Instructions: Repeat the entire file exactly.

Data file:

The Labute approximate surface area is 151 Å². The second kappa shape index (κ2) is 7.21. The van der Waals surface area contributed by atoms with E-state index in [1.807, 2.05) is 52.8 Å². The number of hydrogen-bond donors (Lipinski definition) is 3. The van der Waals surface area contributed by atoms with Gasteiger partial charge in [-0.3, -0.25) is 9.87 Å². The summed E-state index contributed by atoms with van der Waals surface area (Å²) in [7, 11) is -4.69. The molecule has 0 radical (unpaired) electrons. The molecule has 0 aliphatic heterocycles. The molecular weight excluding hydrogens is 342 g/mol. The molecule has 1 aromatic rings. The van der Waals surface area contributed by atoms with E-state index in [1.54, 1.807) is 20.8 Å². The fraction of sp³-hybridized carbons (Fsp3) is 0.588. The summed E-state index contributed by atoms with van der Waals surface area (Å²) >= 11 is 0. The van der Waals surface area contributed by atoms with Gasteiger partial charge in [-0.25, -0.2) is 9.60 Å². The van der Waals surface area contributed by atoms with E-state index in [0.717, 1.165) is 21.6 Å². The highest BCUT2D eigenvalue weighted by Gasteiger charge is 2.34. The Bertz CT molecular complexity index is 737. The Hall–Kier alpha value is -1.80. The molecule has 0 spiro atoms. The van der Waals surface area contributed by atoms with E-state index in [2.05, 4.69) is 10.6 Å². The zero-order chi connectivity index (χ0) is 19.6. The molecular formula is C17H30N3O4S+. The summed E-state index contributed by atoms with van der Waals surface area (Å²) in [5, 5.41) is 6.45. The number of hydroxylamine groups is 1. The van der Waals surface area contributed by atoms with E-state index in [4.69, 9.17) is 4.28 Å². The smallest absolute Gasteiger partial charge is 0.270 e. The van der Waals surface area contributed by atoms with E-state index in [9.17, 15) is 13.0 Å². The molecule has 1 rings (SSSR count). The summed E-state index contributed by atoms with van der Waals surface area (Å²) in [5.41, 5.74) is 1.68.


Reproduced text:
The Labute approximate surface area is 151 Å². The second kappa shape index (κ2) is 7.21. The van der Waals surface area contributed by atoms with E-state index in [1.807, 2.05) is 52.8 Å². The number of hydrogen-bond donors (Lipinski definition) is 3. The van der Waals surface area contributed by atoms with Gasteiger partial charge in [-0.3, -0.25) is 9.87 Å². The summed E-state index contributed by atoms with van der Waals surface area (Å²) in [7, 11) is -4.69. The molecule has 0 radical (unpaired) electrons. The molecule has 0 aliphatic heterocycles. The molecular weight excluding hydrogens is 342 g/mol. The molecule has 1 aromatic rings. The van der Waals surface area contributed by atoms with E-state index in [1.54, 1.807) is 20.8 Å². The fraction of sp³-hybridized carbons (Fsp3) is 0.588. The summed E-state index contributed by atoms with van der Waals surface area (Å²) >= 11 is 0. The van der Waals surface area contributed by atoms with Gasteiger partial charge in [-0.25, -0.2) is 9.60 Å². The van der Waals surface area contributed by atoms with E-state index in [0.717, 1.165) is 21.6 Å². The highest BCUT2D eigenvalue weighted by Gasteiger charge is 2.34. The Bertz CT molecular complexity index is 737. The Hall–Kier alpha value is -1.80. The molecule has 0 spiro atoms. The van der Waals surface area contributed by atoms with E-state index in [2.05, 4.69) is 10.6 Å². The zero-order chi connectivity index (χ0) is 19.6. The molecular formula is C17H30N3O4S+. The summed E-state index contributed by atoms with van der Waals surface area (Å²) in [5, 5.41) is 6.45. The number of hydroxylamine groups is 1. The van der Waals surface area contributed by atoms with E-state index in [4.69, 9.17) is 4.28 Å². The smallest absolute Gasteiger partial charge is 0.270 e. The van der Waals surface area contributed by atoms with E-state index in [9.17, 15) is 13.0 Å². The molecule has 1 rings (SSSR count). The summed E-state index contributed by atoms with van der Waals surface area (Å²) in [5.41, 5.74) is 1.68.